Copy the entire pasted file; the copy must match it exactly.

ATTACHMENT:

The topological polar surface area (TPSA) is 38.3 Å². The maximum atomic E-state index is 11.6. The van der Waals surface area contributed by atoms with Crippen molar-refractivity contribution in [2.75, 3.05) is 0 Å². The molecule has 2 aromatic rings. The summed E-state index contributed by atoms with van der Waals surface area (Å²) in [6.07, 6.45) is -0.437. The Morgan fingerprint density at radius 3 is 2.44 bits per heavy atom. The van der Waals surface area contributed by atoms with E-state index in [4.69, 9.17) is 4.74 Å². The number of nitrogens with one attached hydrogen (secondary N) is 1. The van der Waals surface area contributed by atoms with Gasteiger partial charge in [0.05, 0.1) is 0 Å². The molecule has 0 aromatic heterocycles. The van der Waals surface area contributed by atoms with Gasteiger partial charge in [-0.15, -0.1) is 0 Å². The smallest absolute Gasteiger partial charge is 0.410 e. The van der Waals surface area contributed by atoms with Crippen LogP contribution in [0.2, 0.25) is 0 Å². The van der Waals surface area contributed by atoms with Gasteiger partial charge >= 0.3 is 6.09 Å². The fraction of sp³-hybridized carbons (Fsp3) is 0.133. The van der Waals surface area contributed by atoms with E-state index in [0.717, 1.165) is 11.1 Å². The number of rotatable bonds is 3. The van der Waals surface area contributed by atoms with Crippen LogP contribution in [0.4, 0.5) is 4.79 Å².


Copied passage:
The topological polar surface area (TPSA) is 38.3 Å². The maximum atomic E-state index is 11.6. The van der Waals surface area contributed by atoms with Crippen molar-refractivity contribution in [2.75, 3.05) is 0 Å². The molecule has 2 aromatic rings. The summed E-state index contributed by atoms with van der Waals surface area (Å²) in [6.07, 6.45) is -0.437. The Morgan fingerprint density at radius 3 is 2.44 bits per heavy atom. The van der Waals surface area contributed by atoms with E-state index in [4.69, 9.17) is 4.74 Å². The number of nitrogens with one attached hydrogen (secondary N) is 1. The van der Waals surface area contributed by atoms with Gasteiger partial charge in [0.05, 0.1) is 0 Å². The molecule has 0 aromatic heterocycles. The van der Waals surface area contributed by atoms with Gasteiger partial charge in [-0.15, -0.1) is 0 Å². The smallest absolute Gasteiger partial charge is 0.410 e. The van der Waals surface area contributed by atoms with Crippen LogP contribution in [0.2, 0.25) is 0 Å². The van der Waals surface area contributed by atoms with Gasteiger partial charge >= 0.3 is 6.09 Å². The fraction of sp³-hybridized carbons (Fsp3) is 0.133. The van der Waals surface area contributed by atoms with E-state index in [0.717, 1.165) is 11.1 Å². The number of rotatable bonds is 3. The van der Waals surface area contributed by atoms with Crippen LogP contribution in [0.4, 0.5) is 4.79 Å².